Pari Ehsan Thoughtfully Pairs Chic Outfits With Contemporary Art

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New York based interior designer Pari Ehsan marries high fashion and high art by posing in outfits that thoughtfully complement artworks, installations, and architecture, posting the results to Instagram and her website. Ehsan’s project began when she was taking a personal portrait in front of an art piece and noticed that her fur coat created an interesting juxtaposition. Ehsan then decided to begin this fashion-art project in order to explore a creative outlet outside of her job as an interior designer. Her background in architecture – she studied it at both USC and UCLA before moving to NYC – helps inform her approach to the project, with some of her fashion looks complementing building and interior designs. Every Saturday, Ehsan hops around New York City’s galleries, looking for inspiration. “It’s very intuitive when I see something I like and get a good feeling about,” Ehsan says. “At that point, if I’m really compelled to do an outfit pairing, I find the look and do the styling.”

Ehsan’s Instagram account was recently nominated by the Council of Fashion Designers of America (CFDA) for a Fashion Instagrammer of the Year Award, alongside other stand-out fashion-related accounts. Though she didn’t win, Ehsan’s account is still impressive, especially considering that fact that most of the other nominees – including the winner – work in fashion or media. Clearly, Ehsan’s lack of insider status has not hurt her project’s success.  (via blanton museum of art)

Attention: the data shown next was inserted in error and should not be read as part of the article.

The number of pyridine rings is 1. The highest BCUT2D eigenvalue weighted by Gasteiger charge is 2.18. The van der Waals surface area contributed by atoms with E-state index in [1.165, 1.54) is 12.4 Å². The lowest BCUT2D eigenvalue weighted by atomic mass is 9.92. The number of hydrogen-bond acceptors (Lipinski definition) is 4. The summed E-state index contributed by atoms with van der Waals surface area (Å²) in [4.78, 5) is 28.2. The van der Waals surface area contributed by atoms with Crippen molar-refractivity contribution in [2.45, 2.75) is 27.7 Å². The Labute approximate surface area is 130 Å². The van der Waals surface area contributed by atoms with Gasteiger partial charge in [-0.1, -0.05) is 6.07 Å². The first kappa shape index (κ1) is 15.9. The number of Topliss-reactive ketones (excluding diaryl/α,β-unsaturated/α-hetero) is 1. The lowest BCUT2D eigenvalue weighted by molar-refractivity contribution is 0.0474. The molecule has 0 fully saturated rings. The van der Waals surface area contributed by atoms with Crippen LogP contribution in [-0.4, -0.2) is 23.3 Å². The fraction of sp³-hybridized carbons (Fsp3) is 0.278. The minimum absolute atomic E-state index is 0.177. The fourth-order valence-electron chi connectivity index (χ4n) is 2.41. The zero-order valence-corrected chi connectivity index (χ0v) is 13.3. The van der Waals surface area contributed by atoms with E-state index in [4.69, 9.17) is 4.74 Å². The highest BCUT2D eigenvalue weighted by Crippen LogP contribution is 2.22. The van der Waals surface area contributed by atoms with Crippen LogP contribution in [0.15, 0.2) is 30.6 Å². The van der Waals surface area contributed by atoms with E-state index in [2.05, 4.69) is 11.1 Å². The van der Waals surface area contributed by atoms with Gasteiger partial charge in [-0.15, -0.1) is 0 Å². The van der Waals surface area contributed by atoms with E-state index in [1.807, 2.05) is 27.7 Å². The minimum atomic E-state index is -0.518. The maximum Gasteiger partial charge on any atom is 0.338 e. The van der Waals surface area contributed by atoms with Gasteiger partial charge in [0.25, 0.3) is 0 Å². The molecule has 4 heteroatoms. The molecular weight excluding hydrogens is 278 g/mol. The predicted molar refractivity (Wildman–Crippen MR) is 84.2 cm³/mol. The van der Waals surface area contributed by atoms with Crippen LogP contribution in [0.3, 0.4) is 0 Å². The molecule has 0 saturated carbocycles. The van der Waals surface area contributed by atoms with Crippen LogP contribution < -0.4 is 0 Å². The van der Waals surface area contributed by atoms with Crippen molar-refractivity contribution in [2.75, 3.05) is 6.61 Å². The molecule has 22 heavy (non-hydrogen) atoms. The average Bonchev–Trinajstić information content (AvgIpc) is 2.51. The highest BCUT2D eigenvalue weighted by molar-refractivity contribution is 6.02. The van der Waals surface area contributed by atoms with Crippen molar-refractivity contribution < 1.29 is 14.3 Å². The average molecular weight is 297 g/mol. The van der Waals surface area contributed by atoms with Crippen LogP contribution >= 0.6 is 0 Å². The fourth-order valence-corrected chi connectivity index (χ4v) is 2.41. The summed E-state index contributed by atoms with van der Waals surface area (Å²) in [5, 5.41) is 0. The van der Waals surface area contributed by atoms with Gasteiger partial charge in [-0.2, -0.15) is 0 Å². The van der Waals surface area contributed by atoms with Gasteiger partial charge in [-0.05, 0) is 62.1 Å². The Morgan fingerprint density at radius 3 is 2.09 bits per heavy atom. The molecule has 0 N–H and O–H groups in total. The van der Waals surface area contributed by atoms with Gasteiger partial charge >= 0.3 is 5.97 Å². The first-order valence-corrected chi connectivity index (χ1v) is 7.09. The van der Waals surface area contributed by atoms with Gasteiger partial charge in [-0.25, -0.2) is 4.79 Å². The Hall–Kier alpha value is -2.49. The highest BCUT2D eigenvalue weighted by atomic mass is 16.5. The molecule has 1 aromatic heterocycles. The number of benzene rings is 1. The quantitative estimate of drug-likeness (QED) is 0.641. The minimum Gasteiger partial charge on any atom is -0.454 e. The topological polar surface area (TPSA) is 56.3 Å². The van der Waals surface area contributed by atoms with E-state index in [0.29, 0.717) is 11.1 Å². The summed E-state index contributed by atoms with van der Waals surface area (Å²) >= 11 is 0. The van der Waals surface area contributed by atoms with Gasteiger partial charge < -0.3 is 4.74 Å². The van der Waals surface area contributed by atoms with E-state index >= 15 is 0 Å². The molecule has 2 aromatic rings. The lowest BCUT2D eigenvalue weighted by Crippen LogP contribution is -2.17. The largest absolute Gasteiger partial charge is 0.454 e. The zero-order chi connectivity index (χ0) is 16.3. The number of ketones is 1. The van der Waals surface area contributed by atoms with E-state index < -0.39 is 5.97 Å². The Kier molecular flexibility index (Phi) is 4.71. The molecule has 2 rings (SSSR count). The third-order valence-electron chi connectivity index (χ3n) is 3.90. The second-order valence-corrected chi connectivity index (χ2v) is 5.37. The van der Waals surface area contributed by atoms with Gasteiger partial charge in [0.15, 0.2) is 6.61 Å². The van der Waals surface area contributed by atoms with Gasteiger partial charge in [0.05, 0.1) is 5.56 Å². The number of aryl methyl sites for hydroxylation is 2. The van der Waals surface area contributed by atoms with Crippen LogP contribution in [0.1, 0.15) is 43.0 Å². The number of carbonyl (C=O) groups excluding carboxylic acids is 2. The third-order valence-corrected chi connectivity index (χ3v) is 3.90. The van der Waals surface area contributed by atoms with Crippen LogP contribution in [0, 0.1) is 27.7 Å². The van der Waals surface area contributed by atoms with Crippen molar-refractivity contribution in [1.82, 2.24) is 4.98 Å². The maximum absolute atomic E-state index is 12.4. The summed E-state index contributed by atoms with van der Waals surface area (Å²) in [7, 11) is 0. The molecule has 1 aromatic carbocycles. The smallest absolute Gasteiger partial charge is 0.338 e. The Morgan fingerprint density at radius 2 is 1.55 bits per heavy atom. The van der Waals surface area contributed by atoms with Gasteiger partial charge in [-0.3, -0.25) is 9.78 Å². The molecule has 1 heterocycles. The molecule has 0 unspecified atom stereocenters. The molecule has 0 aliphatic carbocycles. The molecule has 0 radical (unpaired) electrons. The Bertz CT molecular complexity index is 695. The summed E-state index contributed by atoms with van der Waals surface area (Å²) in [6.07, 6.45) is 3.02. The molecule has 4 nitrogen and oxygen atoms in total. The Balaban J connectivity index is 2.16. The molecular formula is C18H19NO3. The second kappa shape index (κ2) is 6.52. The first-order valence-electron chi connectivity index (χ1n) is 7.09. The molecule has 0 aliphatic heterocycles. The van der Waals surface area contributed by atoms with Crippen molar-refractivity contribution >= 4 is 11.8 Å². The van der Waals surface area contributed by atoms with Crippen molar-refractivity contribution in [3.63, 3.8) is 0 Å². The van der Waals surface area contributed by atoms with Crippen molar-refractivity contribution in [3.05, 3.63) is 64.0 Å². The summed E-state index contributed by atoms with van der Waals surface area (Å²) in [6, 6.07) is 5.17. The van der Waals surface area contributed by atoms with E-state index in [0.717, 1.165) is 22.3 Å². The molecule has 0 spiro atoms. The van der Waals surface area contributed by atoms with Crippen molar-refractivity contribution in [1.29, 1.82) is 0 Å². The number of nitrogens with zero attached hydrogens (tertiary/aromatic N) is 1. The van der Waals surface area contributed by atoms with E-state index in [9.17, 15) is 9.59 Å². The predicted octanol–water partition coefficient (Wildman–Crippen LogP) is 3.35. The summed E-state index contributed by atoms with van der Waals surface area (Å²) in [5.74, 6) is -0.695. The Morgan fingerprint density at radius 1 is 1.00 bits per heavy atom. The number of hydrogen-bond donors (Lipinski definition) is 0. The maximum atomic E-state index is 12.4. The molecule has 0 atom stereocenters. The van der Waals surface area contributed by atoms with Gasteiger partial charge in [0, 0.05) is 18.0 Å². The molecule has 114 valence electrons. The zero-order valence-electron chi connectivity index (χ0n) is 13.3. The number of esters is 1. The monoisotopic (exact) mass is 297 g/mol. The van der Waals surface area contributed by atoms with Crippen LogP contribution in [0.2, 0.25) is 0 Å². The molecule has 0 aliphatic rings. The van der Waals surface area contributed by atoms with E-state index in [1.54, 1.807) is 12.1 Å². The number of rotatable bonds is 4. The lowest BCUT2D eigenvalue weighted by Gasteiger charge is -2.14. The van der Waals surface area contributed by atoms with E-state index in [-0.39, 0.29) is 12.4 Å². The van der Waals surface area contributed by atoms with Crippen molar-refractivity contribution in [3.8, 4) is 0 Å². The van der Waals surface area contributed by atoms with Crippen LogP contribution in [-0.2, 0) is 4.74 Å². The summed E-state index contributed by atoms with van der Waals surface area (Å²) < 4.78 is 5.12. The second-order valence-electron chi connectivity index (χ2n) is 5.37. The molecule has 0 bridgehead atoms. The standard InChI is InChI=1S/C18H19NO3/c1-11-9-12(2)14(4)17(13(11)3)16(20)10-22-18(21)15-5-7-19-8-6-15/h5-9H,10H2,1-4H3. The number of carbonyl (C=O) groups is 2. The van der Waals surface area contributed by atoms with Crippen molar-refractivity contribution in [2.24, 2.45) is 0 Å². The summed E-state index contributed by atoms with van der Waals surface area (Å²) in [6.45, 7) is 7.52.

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Tony Hammond’s Wonderfully Minimalistic iPhone Photography

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United Kingdom based photographer Tony Hammond takes beautifully minimal photographs using only his iPhone and bit of editing before posting the images to Instagram. Each image features a simple object or subject framed by a brilliant, soft, pastel color palette. Most of Hammond’s compositions include an artful use of negative space that minimizes the objects or scenes he’s capturing. The enormity of this tinted negative space informs each captured moment by revealing its quaintness. Some of Hammond’s images feature particular shapes and lines – birds circling overhead or jet streams crossing each other’s paths. Hammond’s photography breathes soft ethereal life into simple scenes, creating moments of poetry that we recognize in our everyday experience.

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Kalen Hollomon’s Spontaneous Instagram New York City Collages Offer Surprising And Hilarious Juxtapositions

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Using an iPhone and Instagram, Kalen Hollomon has taken collaging to a new level. Although Hollomon sometimes works in a traditional way, cutting apart images and reassembling them into hybrids, his New York City collages are often made on the fly as he inserts a cutout image into a photo as he takes it. The resulting images are a sly wink to the viewer as pants are replaced with porno magazines nudes and subway riders are given unexpected seatmates. The fact that Hollomon leaves his fingers in the shots is another play on altered reality. How does he compose these impromptu collages in real time?